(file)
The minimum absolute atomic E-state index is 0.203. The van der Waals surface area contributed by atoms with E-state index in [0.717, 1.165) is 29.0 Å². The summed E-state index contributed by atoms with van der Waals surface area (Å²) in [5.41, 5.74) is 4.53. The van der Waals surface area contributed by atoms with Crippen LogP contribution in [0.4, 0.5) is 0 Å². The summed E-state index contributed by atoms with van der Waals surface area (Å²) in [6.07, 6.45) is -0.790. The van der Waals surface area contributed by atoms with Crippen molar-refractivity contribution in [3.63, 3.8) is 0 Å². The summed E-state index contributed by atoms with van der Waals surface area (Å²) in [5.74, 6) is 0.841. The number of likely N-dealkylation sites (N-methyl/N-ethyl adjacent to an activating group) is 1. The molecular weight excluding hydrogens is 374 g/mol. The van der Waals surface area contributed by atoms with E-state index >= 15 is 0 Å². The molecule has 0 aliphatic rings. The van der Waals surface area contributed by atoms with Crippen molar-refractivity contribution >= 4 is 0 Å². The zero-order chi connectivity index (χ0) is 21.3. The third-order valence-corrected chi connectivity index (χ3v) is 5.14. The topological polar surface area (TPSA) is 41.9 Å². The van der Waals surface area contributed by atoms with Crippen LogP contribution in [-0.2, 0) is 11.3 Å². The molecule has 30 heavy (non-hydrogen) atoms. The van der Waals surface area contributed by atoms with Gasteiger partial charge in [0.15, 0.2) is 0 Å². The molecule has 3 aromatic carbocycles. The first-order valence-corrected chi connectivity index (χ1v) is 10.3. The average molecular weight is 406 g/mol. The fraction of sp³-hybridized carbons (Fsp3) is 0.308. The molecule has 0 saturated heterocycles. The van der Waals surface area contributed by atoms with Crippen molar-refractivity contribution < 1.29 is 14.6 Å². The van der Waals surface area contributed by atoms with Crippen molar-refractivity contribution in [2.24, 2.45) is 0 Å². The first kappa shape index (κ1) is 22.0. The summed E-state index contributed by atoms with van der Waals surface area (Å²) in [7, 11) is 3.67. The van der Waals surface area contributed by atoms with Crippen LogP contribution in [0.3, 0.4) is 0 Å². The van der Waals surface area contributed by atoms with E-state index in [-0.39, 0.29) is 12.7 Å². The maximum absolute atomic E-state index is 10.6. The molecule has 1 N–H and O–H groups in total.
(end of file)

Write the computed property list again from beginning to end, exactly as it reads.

The minimum absolute atomic E-state index is 0.203. The van der Waals surface area contributed by atoms with E-state index in [0.717, 1.165) is 29.0 Å². The summed E-state index contributed by atoms with van der Waals surface area (Å²) in [5.41, 5.74) is 4.53. The van der Waals surface area contributed by atoms with Crippen LogP contribution in [0.4, 0.5) is 0 Å². The summed E-state index contributed by atoms with van der Waals surface area (Å²) in [6.07, 6.45) is -0.790. The van der Waals surface area contributed by atoms with Crippen molar-refractivity contribution in [3.63, 3.8) is 0 Å². The summed E-state index contributed by atoms with van der Waals surface area (Å²) in [5.74, 6) is 0.841. The number of likely N-dealkylation sites (N-methyl/N-ethyl adjacent to an activating group) is 1. The molecular weight excluding hydrogens is 374 g/mol. The van der Waals surface area contributed by atoms with E-state index >= 15 is 0 Å². The molecule has 0 aliphatic rings. The van der Waals surface area contributed by atoms with Crippen molar-refractivity contribution >= 4 is 0 Å². The zero-order chi connectivity index (χ0) is 21.3. The third-order valence-corrected chi connectivity index (χ3v) is 5.14. The topological polar surface area (TPSA) is 41.9 Å². The van der Waals surface area contributed by atoms with Crippen LogP contribution in [-0.2, 0) is 11.3 Å². The molecule has 30 heavy (non-hydrogen) atoms. The van der Waals surface area contributed by atoms with Gasteiger partial charge in [0.15, 0.2) is 0 Å². The molecule has 3 aromatic carbocycles. The first-order valence-corrected chi connectivity index (χ1v) is 10.3. The average molecular weight is 406 g/mol. The fraction of sp³-hybridized carbons (Fsp3) is 0.308. The molecule has 0 saturated heterocycles. The van der Waals surface area contributed by atoms with Crippen molar-refractivity contribution < 1.29 is 14.6 Å². The van der Waals surface area contributed by atoms with Crippen molar-refractivity contribution in [2.24, 2.45) is 0 Å². The first kappa shape index (κ1) is 22.0. The summed E-state index contributed by atoms with van der Waals surface area (Å²) in [7, 11) is 3.67. The van der Waals surface area contributed by atoms with Crippen LogP contribution in [0.3, 0.4) is 0 Å². The van der Waals surface area contributed by atoms with E-state index in [-0.39, 0.29) is 12.7 Å². The maximum absolute atomic E-state index is 10.6. The molecule has 1 N–H and O–H groups in total.